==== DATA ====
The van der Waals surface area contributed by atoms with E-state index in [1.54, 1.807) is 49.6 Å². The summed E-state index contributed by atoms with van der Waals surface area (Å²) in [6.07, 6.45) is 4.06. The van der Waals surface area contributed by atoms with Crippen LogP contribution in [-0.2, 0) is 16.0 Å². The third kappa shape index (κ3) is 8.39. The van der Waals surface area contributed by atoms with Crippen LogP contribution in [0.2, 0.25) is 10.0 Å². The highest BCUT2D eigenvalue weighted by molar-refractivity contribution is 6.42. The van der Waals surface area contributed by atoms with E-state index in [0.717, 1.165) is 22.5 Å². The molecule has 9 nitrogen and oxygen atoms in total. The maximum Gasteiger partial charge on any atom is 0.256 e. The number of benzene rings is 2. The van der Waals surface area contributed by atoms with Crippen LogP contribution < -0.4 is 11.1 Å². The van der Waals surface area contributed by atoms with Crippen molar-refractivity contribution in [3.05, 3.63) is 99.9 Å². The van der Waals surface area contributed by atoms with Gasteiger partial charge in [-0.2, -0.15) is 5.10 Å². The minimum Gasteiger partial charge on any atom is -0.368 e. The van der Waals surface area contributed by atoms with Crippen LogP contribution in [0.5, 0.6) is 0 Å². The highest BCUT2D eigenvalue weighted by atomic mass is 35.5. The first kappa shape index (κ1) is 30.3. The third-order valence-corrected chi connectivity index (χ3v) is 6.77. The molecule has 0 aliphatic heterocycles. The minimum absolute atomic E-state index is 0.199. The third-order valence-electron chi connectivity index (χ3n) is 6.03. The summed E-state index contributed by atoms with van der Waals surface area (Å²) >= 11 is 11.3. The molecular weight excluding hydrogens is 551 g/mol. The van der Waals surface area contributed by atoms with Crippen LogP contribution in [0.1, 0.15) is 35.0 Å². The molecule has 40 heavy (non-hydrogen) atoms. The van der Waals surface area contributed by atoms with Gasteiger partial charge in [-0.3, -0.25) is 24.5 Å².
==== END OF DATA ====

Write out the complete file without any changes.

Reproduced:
The van der Waals surface area contributed by atoms with E-state index in [1.54, 1.807) is 49.6 Å². The summed E-state index contributed by atoms with van der Waals surface area (Å²) in [6.07, 6.45) is 4.06. The van der Waals surface area contributed by atoms with Crippen LogP contribution in [-0.2, 0) is 16.0 Å². The third kappa shape index (κ3) is 8.39. The van der Waals surface area contributed by atoms with Crippen LogP contribution in [0.2, 0.25) is 10.0 Å². The highest BCUT2D eigenvalue weighted by molar-refractivity contribution is 6.42. The van der Waals surface area contributed by atoms with E-state index in [0.717, 1.165) is 22.5 Å². The molecule has 9 nitrogen and oxygen atoms in total. The maximum Gasteiger partial charge on any atom is 0.256 e. The number of benzene rings is 2. The van der Waals surface area contributed by atoms with Crippen LogP contribution < -0.4 is 11.1 Å². The van der Waals surface area contributed by atoms with Crippen molar-refractivity contribution in [3.05, 3.63) is 99.9 Å². The van der Waals surface area contributed by atoms with Gasteiger partial charge in [-0.2, -0.15) is 5.10 Å². The minimum Gasteiger partial charge on any atom is -0.368 e. The van der Waals surface area contributed by atoms with Crippen LogP contribution in [0.5, 0.6) is 0 Å². The highest BCUT2D eigenvalue weighted by atomic mass is 35.5. The first kappa shape index (κ1) is 30.3. The third-order valence-corrected chi connectivity index (χ3v) is 6.77. The molecule has 0 aliphatic heterocycles. The minimum absolute atomic E-state index is 0.199. The third-order valence-electron chi connectivity index (χ3n) is 6.03. The summed E-state index contributed by atoms with van der Waals surface area (Å²) >= 11 is 11.3. The molecular weight excluding hydrogens is 551 g/mol. The van der Waals surface area contributed by atoms with Crippen LogP contribution in [0.1, 0.15) is 35.0 Å². The molecule has 40 heavy (non-hydrogen) atoms. The van der Waals surface area contributed by atoms with Gasteiger partial charge in [-0.3, -0.25) is 24.5 Å².